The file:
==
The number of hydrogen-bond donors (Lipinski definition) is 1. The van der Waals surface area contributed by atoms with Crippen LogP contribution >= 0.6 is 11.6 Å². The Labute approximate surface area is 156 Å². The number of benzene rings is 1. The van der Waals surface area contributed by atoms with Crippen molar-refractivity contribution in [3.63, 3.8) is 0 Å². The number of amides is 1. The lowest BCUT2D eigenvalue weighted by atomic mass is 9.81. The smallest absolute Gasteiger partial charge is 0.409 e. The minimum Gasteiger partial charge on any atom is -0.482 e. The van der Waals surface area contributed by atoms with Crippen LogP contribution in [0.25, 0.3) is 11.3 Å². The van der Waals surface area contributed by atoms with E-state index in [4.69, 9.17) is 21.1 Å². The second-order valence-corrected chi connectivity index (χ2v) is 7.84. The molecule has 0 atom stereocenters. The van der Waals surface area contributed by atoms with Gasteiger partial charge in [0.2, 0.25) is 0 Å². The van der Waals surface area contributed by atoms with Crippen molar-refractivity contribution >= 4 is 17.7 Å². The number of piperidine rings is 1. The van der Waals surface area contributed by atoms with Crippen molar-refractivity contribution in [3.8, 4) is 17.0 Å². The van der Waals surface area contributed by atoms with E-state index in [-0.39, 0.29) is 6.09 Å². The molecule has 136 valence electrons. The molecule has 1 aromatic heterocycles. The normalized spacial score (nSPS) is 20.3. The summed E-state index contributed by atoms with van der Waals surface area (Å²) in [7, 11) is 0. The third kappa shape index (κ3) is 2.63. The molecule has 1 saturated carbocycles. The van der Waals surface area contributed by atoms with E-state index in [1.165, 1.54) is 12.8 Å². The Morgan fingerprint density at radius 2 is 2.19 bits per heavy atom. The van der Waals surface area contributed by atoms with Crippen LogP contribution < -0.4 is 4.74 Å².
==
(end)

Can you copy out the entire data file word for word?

The number of hydrogen-bond donors (Lipinski definition) is 1. The van der Waals surface area contributed by atoms with Crippen LogP contribution >= 0.6 is 11.6 Å². The Labute approximate surface area is 156 Å². The number of benzene rings is 1. The van der Waals surface area contributed by atoms with Crippen molar-refractivity contribution in [3.63, 3.8) is 0 Å². The number of amides is 1. The lowest BCUT2D eigenvalue weighted by atomic mass is 9.81. The smallest absolute Gasteiger partial charge is 0.409 e. The minimum Gasteiger partial charge on any atom is -0.482 e. The van der Waals surface area contributed by atoms with Crippen LogP contribution in [0.25, 0.3) is 11.3 Å². The van der Waals surface area contributed by atoms with E-state index in [4.69, 9.17) is 21.1 Å². The second-order valence-corrected chi connectivity index (χ2v) is 7.84. The molecule has 0 atom stereocenters. The van der Waals surface area contributed by atoms with Gasteiger partial charge in [0.2, 0.25) is 0 Å². The van der Waals surface area contributed by atoms with Crippen molar-refractivity contribution >= 4 is 17.7 Å². The number of piperidine rings is 1. The van der Waals surface area contributed by atoms with Crippen molar-refractivity contribution in [3.8, 4) is 17.0 Å². The van der Waals surface area contributed by atoms with E-state index in [-0.39, 0.29) is 6.09 Å². The molecule has 136 valence electrons. The molecule has 1 aromatic heterocycles. The normalized spacial score (nSPS) is 20.3. The summed E-state index contributed by atoms with van der Waals surface area (Å²) in [7, 11) is 0. The third kappa shape index (κ3) is 2.63. The molecule has 1 saturated carbocycles. The van der Waals surface area contributed by atoms with E-state index in [1.165, 1.54) is 12.8 Å². The Morgan fingerprint density at radius 2 is 2.19 bits per heavy atom. The van der Waals surface area contributed by atoms with Crippen LogP contribution < -0.4 is 4.74 Å².